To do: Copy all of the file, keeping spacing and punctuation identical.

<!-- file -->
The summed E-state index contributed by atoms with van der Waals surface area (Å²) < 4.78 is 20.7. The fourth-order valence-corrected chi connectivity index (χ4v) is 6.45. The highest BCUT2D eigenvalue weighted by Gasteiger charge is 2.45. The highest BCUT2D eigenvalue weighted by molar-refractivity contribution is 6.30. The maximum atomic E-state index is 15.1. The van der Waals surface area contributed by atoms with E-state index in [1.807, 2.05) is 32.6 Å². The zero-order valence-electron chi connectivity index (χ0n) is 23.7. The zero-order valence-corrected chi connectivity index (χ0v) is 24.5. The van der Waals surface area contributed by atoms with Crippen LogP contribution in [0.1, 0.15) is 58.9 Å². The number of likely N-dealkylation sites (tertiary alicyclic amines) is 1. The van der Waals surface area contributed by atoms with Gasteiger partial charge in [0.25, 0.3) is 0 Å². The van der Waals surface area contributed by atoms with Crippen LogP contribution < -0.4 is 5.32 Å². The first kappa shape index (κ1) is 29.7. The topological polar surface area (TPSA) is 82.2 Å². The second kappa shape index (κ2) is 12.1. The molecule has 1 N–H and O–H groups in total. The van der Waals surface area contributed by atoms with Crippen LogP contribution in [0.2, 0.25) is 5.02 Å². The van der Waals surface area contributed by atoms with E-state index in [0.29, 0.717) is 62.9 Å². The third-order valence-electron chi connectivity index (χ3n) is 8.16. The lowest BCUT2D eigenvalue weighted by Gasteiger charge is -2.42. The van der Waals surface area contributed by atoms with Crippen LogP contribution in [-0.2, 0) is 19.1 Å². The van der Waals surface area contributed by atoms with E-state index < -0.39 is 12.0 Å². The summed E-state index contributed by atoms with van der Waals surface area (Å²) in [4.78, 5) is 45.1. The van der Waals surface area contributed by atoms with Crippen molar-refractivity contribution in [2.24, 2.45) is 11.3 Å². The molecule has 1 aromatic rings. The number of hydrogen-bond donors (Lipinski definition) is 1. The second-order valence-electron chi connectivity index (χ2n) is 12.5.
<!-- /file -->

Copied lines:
The summed E-state index contributed by atoms with van der Waals surface area (Å²) < 4.78 is 20.7. The fourth-order valence-corrected chi connectivity index (χ4v) is 6.45. The highest BCUT2D eigenvalue weighted by Gasteiger charge is 2.45. The highest BCUT2D eigenvalue weighted by molar-refractivity contribution is 6.30. The maximum atomic E-state index is 15.1. The van der Waals surface area contributed by atoms with E-state index in [1.807, 2.05) is 32.6 Å². The zero-order valence-electron chi connectivity index (χ0n) is 23.7. The zero-order valence-corrected chi connectivity index (χ0v) is 24.5. The van der Waals surface area contributed by atoms with Crippen LogP contribution in [0.1, 0.15) is 58.9 Å². The number of likely N-dealkylation sites (tertiary alicyclic amines) is 1. The van der Waals surface area contributed by atoms with Gasteiger partial charge in [0.25, 0.3) is 0 Å². The van der Waals surface area contributed by atoms with Crippen LogP contribution < -0.4 is 5.32 Å². The first kappa shape index (κ1) is 29.7. The topological polar surface area (TPSA) is 82.2 Å². The second kappa shape index (κ2) is 12.1. The molecule has 1 N–H and O–H groups in total. The van der Waals surface area contributed by atoms with Crippen LogP contribution in [0.2, 0.25) is 5.02 Å². The van der Waals surface area contributed by atoms with E-state index in [0.29, 0.717) is 62.9 Å². The third-order valence-electron chi connectivity index (χ3n) is 8.16. The lowest BCUT2D eigenvalue weighted by Gasteiger charge is -2.42. The van der Waals surface area contributed by atoms with Crippen LogP contribution in [-0.2, 0) is 19.1 Å². The van der Waals surface area contributed by atoms with E-state index < -0.39 is 12.0 Å². The summed E-state index contributed by atoms with van der Waals surface area (Å²) in [4.78, 5) is 45.1. The van der Waals surface area contributed by atoms with Crippen molar-refractivity contribution in [2.24, 2.45) is 11.3 Å². The molecule has 1 aromatic rings. The number of hydrogen-bond donors (Lipinski definition) is 1. The second-order valence-electron chi connectivity index (χ2n) is 12.5.